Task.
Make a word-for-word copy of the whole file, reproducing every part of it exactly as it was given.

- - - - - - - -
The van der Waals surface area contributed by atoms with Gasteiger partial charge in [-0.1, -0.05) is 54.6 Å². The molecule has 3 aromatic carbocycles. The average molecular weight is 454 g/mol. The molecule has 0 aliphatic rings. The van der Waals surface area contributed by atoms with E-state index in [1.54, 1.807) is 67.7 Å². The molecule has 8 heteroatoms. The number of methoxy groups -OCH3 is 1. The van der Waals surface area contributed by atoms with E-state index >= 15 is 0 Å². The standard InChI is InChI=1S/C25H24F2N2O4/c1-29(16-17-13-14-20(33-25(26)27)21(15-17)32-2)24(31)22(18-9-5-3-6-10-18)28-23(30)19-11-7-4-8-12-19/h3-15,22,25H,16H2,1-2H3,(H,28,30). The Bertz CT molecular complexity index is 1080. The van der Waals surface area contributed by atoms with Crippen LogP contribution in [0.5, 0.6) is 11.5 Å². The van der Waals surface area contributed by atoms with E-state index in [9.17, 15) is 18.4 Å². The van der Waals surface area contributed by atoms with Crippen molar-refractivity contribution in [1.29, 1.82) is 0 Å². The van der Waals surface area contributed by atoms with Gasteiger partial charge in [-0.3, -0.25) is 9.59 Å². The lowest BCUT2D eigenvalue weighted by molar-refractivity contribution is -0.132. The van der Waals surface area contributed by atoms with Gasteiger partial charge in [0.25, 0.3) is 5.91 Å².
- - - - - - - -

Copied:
The van der Waals surface area contributed by atoms with Gasteiger partial charge in [-0.1, -0.05) is 54.6 Å². The molecule has 3 aromatic carbocycles. The average molecular weight is 454 g/mol. The molecule has 0 aliphatic rings. The van der Waals surface area contributed by atoms with E-state index in [1.54, 1.807) is 67.7 Å². The molecule has 8 heteroatoms. The number of methoxy groups -OCH3 is 1. The van der Waals surface area contributed by atoms with E-state index >= 15 is 0 Å². The standard InChI is InChI=1S/C25H24F2N2O4/c1-29(16-17-13-14-20(33-25(26)27)21(15-17)32-2)24(31)22(18-9-5-3-6-10-18)28-23(30)19-11-7-4-8-12-19/h3-15,22,25H,16H2,1-2H3,(H,28,30). The Bertz CT molecular complexity index is 1080. The van der Waals surface area contributed by atoms with Crippen LogP contribution in [0.5, 0.6) is 11.5 Å². The van der Waals surface area contributed by atoms with E-state index in [9.17, 15) is 18.4 Å². The van der Waals surface area contributed by atoms with Crippen molar-refractivity contribution in [1.29, 1.82) is 0 Å². The van der Waals surface area contributed by atoms with Gasteiger partial charge in [-0.3, -0.25) is 9.59 Å². The lowest BCUT2D eigenvalue weighted by molar-refractivity contribution is -0.132. The van der Waals surface area contributed by atoms with Gasteiger partial charge in [0.25, 0.3) is 5.91 Å².